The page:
Far-right Russian militants claim responsibility for attack in Bryansk region

Far-right Russian militants claim responsibility for attack in Bryansk region
Russian Volunteer Corps members and flag. / bne IntelliNews
By Dominic Culverwell in Kyiv March 3, 2023

An armed Russian far-right group fighting against the Kremlin took responsibility for an attack in the Russian region of Bryansk on March 2. Details around the attack remain murky, with multiple narratives emerging, so here is what we know so far.

The governor of Bryansk said a Ukrainian “sabotage and reconnaissance group” took hostages and shot a civilian car, killing two men and wounding a 10-year-old boy. Russian President Vladimir Putin claimed Ukraine had conducted a “terrorist act” in two villages close to the border.

“Today they (Ukraine) committed another terrorist act, another crime, penetrated the border area and opened fire on civilians,” Putin on state television.

Although little evidence was provided at first, Russian state media Ria Novosti released a video on March 3 allegedly showing the car that was shot by the group. However, the authenticity of the video has been questioned.

Russia’s secret service, the FSB, said that Russian forces clashed with a Ukrainian nationalist group on the border and pushed them back into Ukraine with a Russian artillery strike, the BBC reported.

Kyiv has denied the Kremlin’s accusations. Mykhailo Podolyak, an advisor to Ukraine's Presidential Office, called the Kremlin’s claim “a classic deliberate provocation”.

“[Russia] wants to scare its people to justify the attack on another country and the growing poverty after the year of war,” he wrote on Twitter, the Kyiv Independent reported. “The partisan movement in RF is getting stronger and more aggressive. Fear your partisans.”

Meanwhile, a video circulated on Telegram from the Russian Volunteer Corps (RVC), an anti-Putin Russian ultra-nationalist group fighting on the side of Ukraine with their own agenda of bringing down the Russian President. In the video, several armed men with yellow armbands, associated with pro-Ukrainian volunteer fighters, hold the RVC flag as gunshots are heard in the background.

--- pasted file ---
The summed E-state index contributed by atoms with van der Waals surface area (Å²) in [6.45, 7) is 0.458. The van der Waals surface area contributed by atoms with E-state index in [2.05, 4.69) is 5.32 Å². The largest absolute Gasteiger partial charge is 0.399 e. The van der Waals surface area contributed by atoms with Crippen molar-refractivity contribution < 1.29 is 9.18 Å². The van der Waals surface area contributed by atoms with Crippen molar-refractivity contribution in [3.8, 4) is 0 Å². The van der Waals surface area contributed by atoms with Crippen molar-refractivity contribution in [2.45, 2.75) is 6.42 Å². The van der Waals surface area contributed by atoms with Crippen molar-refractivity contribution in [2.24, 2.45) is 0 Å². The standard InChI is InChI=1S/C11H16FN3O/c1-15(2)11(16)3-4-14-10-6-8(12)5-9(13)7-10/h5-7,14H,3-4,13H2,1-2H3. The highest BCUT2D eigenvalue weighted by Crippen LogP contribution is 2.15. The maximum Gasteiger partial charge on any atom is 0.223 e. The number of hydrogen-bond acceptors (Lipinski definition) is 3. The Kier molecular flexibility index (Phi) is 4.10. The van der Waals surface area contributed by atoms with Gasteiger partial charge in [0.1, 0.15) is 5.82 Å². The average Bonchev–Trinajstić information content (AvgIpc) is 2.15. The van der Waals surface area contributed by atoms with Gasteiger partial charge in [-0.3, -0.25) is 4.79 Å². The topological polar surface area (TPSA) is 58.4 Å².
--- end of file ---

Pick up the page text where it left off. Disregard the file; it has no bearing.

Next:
The group denounced Moscow's accusation of hostages and dead civilians as propaganda, claiming responsibility for the attack and calling for Russian citizens to fight against Putin’s government. 

“The Russian Volunteer Corps came to the Bryansk region to show their compatriots that there is hope, that free Russian people with weapons in their hands can fight the regime,” the message read.

“We do not fight civilians, do not kill the unarmed. Keep this in mind,” one man said, who has been identified by several sources as Denis Kapustin (aka Nikitin), the leader of the RVC.

It is not known if Kyiv authorised the attack or if this was a decision made purely by the RVC. The spokesman of the State Border Service, Andriy Demchenko, emphasised that Ukraine is not an aggressor and that its main task is to defend and protect against Russia’s invasion.

Meanwhile, the intelligence of the Ukrainian Ministry of Defence stated that it considers the reports of clashes in the Bryansk region "a continuation of the transformation of Russia, its purification and liberation from Putin's dictatorship."

"The Russian Federation today is such an entity, within which there is a large number of inter-national, inter-ethnic, inter-religious, socio-political and other conflicts (...) These are people who, with weapons in their hands, are fighting against Putin's regime and those who support him,” Andriy Yusov, a representative of the State Government, told Ukrainian media Hromadske.

“Maybe Russians are starting to wake up, realise something and take some concrete measures," he added.

As bne IntelliNews previously reported, partisan movements are gaining momentum across Russia both in direct support of Ukraine and against the mass mobilisation of citizens.

Ukraine has also previously conducted drone attacks, targeting an oil refinery in June, and launched a wave of them that reached 100 km of Moscow earlier this week.

Russia has stoked fears of a Ukrainian invasion to garner support for the war and has claimed that Kyiv shelled Bryansk last year. However, there is no definitive proof that Ukrainian troops have penetrated Russian territory since the start of the full-scale invasion.

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